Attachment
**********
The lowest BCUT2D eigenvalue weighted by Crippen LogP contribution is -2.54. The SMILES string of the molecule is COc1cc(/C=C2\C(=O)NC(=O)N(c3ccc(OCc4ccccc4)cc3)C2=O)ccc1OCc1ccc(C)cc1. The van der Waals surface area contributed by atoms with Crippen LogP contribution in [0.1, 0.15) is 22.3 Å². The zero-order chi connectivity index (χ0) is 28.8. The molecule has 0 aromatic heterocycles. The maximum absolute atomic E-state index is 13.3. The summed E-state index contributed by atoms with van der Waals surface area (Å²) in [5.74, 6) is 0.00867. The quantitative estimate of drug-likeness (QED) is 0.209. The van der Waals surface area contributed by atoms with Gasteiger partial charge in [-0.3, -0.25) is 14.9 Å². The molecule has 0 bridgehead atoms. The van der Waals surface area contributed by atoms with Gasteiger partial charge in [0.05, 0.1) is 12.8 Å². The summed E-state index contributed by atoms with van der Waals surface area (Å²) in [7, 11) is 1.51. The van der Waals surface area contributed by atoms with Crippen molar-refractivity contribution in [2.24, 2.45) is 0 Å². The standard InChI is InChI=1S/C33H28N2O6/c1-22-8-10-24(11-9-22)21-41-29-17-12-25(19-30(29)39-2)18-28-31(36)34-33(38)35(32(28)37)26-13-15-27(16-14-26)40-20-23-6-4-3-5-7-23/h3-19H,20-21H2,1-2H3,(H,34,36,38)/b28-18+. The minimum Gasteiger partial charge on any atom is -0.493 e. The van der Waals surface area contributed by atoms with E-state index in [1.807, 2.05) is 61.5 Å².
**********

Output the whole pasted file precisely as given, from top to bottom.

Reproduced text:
The lowest BCUT2D eigenvalue weighted by Crippen LogP contribution is -2.54. The SMILES string of the molecule is COc1cc(/C=C2\C(=O)NC(=O)N(c3ccc(OCc4ccccc4)cc3)C2=O)ccc1OCc1ccc(C)cc1. The van der Waals surface area contributed by atoms with Crippen LogP contribution in [0.1, 0.15) is 22.3 Å². The zero-order chi connectivity index (χ0) is 28.8. The molecule has 0 aromatic heterocycles. The maximum absolute atomic E-state index is 13.3. The summed E-state index contributed by atoms with van der Waals surface area (Å²) in [5.74, 6) is 0.00867. The quantitative estimate of drug-likeness (QED) is 0.209. The van der Waals surface area contributed by atoms with Gasteiger partial charge in [-0.3, -0.25) is 14.9 Å². The molecule has 0 bridgehead atoms. The van der Waals surface area contributed by atoms with Gasteiger partial charge in [0.05, 0.1) is 12.8 Å². The summed E-state index contributed by atoms with van der Waals surface area (Å²) in [7, 11) is 1.51. The van der Waals surface area contributed by atoms with Crippen molar-refractivity contribution in [2.24, 2.45) is 0 Å². The standard InChI is InChI=1S/C33H28N2O6/c1-22-8-10-24(11-9-22)21-41-29-17-12-25(19-30(29)39-2)18-28-31(36)34-33(38)35(32(28)37)26-13-15-27(16-14-26)40-20-23-6-4-3-5-7-23/h3-19H,20-21H2,1-2H3,(H,34,36,38)/b28-18+. The minimum Gasteiger partial charge on any atom is -0.493 e. The van der Waals surface area contributed by atoms with E-state index in [1.807, 2.05) is 61.5 Å².